‘Two households, both alike in dignity’ is famously the opening line of Romeo & Juliet. How alike houses Montague and Capulet actually are is debatable, but what is clear is that plants with two households can be very different. Plants? Two households? What? Well, around 6% of plant species are dioecious (from the Greek for two houses or two households). This is to say that ‘male’ and ‘female’ sexual organs are split between different individuals, and there are therefore separate male and female plants. The comparative rarity of this in plants is in stark contrast to animals, the vast majority of which are dioecious. An often-recorded property of dioecious organisms is sexual dimorphism, meaning differences in physical characteristics of different sexes. In plants, sexual dimorphism manifests particularly in differences between the flowers of male vs. female individuals. Characteristics of male and female flowers in dioecious plant species are also known to vary with time across a flowering season. Combined understanding of how differences between sexes may vary over time is much less certain, but this may be important for ensuring successful reproduction in dioecious plant species. In their recent paper in Annals of Botany, Moquet and colleagues investigate variation over time of sexual dimorphism using the dioecious plant species Silene dioica, which is native to Northern and central Europe.
Moquet and colleagues measured various features of S.dioica flowers and how these varied with time across two flowering seasons. Male plants consistently had a higher number of flowers compared to female plants, but the number of flowers varied with time substantially more in male plants than in female plants. Female plants had a consistent low number of flowers across the flowering season, whilst male plants had a peak in flower number in the middle of the flowering season (April to June/July). Exactly why this happens is not clear. However, the authors speculate that is likely has something to do with interaction of male flowers with pollinating insects. All measured flower size dimensions were significantly larger for males than for females, but the authors also note that there was large variation in floral dimensions within both males and females. Flower size dimensions were also larger in both males and females earlier in the growing season. From this, the authors speculate that plants likely divert resources away from producing new flowers later in the growing season to supporting seed development in earlier flowers, resulting in decreased flower size as the season progresses.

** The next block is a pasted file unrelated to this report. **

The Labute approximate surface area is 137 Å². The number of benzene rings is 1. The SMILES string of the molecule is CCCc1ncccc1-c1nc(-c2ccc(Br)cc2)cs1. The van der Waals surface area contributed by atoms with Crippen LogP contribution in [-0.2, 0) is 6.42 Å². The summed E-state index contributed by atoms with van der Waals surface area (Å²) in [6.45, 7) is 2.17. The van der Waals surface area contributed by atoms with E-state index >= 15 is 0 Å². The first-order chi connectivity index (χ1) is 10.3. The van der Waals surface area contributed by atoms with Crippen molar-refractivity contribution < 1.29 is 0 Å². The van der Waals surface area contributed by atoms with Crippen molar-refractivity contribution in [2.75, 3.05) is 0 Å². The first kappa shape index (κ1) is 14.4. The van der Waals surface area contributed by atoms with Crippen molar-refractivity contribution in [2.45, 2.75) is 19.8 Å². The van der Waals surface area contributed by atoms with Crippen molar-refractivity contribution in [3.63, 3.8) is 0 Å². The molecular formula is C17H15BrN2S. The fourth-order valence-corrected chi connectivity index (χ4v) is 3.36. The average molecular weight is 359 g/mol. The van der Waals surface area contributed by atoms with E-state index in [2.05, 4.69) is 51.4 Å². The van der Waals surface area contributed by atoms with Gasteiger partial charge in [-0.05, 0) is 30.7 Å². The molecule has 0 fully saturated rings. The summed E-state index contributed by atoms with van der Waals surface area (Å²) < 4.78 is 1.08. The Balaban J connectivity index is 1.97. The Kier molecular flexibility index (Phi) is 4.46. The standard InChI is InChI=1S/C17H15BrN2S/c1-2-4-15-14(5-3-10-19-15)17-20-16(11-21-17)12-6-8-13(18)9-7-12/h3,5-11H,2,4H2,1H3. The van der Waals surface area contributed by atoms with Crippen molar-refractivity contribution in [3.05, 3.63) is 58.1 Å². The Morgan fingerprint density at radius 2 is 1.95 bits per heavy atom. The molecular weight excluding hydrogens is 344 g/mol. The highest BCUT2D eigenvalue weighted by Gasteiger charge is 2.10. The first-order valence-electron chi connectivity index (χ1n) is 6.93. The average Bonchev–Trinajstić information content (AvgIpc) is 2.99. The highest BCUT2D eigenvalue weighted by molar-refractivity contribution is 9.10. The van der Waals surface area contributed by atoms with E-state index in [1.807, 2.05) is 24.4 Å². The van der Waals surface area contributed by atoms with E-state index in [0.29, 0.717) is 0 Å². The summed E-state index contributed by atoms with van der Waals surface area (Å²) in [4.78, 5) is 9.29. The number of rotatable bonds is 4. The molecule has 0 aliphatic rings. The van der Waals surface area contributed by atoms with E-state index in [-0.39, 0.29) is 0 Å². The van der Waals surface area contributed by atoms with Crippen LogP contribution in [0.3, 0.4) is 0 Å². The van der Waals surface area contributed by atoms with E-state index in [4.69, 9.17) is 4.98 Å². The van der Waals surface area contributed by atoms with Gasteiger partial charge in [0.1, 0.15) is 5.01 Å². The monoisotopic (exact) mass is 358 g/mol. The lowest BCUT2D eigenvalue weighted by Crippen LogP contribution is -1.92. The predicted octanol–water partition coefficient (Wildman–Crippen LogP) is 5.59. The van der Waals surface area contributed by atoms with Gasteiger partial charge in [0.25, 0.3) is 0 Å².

In male plants, the earliest flowers produced the most pollen but the proportion of pollen grains that were viable stayed the same throughout the season, even as pollen production seemed to decline. Again, this could be explained by resource diversion away from late flowers once earlier flowers had begun to produce seed. Possibly the most interesting question that arises from this work is how the temporal variations in sexual dimorphism described here possibly relate to interactions with pollinating insects. As the authors speculate, the temporal variation in flower sex prevalence in S.dioica across the season could conceivably have either of two opposing effects. It could, as Moquet and colleagues discuss, result in decreased pollination of female flowers over time and presumably allow more resources to be diverted to support developing seed from earlier flowers. Alternatively, it is also possible that it actually increases the average pollen amounts deposited on female flowers and promotes genetic diversity.
Moquet and colleagues conclude with: ‘Although the consequences in terms of pollinator behaviour and pollen dispersal now need to be dissected, our results underline the interest of investigating temporal variation in floral traits, as it likely affects pollination patterns across time’. Time will tell!